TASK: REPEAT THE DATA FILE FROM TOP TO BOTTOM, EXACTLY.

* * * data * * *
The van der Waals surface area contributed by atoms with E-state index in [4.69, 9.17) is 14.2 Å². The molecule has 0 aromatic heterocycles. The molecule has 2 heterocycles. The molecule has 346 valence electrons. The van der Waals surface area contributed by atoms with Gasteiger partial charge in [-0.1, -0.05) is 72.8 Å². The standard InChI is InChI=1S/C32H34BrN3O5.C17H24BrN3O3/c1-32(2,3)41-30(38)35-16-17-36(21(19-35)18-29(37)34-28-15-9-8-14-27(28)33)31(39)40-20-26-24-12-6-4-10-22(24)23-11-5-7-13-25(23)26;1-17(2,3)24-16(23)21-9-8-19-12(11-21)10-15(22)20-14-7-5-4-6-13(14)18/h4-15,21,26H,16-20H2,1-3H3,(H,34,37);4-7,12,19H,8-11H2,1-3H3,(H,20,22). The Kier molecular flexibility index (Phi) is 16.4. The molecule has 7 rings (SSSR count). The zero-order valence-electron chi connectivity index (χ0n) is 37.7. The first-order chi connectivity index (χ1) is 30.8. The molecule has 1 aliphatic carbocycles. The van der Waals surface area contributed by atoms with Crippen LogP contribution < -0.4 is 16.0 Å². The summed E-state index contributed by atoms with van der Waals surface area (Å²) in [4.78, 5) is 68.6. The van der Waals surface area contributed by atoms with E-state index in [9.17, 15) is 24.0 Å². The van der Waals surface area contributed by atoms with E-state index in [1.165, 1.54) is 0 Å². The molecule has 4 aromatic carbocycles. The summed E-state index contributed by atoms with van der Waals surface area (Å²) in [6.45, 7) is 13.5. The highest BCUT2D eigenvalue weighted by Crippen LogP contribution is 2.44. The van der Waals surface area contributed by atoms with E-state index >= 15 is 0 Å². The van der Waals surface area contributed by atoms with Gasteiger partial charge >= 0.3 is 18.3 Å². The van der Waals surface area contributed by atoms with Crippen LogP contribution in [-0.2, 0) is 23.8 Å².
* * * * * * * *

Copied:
The van der Waals surface area contributed by atoms with E-state index in [4.69, 9.17) is 14.2 Å². The molecule has 0 aromatic heterocycles. The molecule has 2 heterocycles. The molecule has 346 valence electrons. The van der Waals surface area contributed by atoms with Gasteiger partial charge in [-0.1, -0.05) is 72.8 Å². The standard InChI is InChI=1S/C32H34BrN3O5.C17H24BrN3O3/c1-32(2,3)41-30(38)35-16-17-36(21(19-35)18-29(37)34-28-15-9-8-14-27(28)33)31(39)40-20-26-24-12-6-4-10-22(24)23-11-5-7-13-25(23)26;1-17(2,3)24-16(23)21-9-8-19-12(11-21)10-15(22)20-14-7-5-4-6-13(14)18/h4-15,21,26H,16-20H2,1-3H3,(H,34,37);4-7,12,19H,8-11H2,1-3H3,(H,20,22). The Kier molecular flexibility index (Phi) is 16.4. The molecule has 7 rings (SSSR count). The zero-order valence-electron chi connectivity index (χ0n) is 37.7. The first-order chi connectivity index (χ1) is 30.8. The molecule has 1 aliphatic carbocycles. The van der Waals surface area contributed by atoms with Crippen LogP contribution < -0.4 is 16.0 Å². The summed E-state index contributed by atoms with van der Waals surface area (Å²) in [4.78, 5) is 68.6. The van der Waals surface area contributed by atoms with E-state index in [9.17, 15) is 24.0 Å². The van der Waals surface area contributed by atoms with E-state index in [1.165, 1.54) is 0 Å². The molecule has 4 aromatic carbocycles. The summed E-state index contributed by atoms with van der Waals surface area (Å²) in [6.45, 7) is 13.5. The highest BCUT2D eigenvalue weighted by Crippen LogP contribution is 2.44. The van der Waals surface area contributed by atoms with E-state index >= 15 is 0 Å². The van der Waals surface area contributed by atoms with Gasteiger partial charge >= 0.3 is 18.3 Å². The van der Waals surface area contributed by atoms with Crippen LogP contribution in [-0.2, 0) is 23.8 Å².